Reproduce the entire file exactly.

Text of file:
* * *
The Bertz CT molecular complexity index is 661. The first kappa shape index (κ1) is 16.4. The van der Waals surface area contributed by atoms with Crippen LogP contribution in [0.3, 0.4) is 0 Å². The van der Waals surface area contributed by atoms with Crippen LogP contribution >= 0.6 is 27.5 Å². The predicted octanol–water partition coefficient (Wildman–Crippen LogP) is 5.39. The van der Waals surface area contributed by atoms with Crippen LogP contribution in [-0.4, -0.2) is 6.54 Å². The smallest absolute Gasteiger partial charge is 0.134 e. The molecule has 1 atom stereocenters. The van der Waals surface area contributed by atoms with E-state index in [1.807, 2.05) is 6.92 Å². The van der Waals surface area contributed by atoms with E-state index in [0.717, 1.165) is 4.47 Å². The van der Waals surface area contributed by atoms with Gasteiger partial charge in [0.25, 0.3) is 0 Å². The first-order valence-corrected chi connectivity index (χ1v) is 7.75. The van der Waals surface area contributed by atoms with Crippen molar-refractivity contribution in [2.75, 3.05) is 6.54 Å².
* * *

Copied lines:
The Bertz CT molecular complexity index is 661. The first kappa shape index (κ1) is 16.4. The van der Waals surface area contributed by atoms with Crippen LogP contribution in [0.3, 0.4) is 0 Å². The van der Waals surface area contributed by atoms with Crippen LogP contribution >= 0.6 is 27.5 Å². The predicted octanol–water partition coefficient (Wildman–Crippen LogP) is 5.39. The van der Waals surface area contributed by atoms with Crippen LogP contribution in [-0.4, -0.2) is 6.54 Å². The smallest absolute Gasteiger partial charge is 0.134 e. The molecule has 1 atom stereocenters. The van der Waals surface area contributed by atoms with E-state index in [1.807, 2.05) is 6.92 Å². The van der Waals surface area contributed by atoms with E-state index in [0.717, 1.165) is 4.47 Å². The van der Waals surface area contributed by atoms with Gasteiger partial charge in [0.25, 0.3) is 0 Å². The first-order valence-corrected chi connectivity index (χ1v) is 7.75. The van der Waals surface area contributed by atoms with Crippen molar-refractivity contribution in [2.75, 3.05) is 6.54 Å².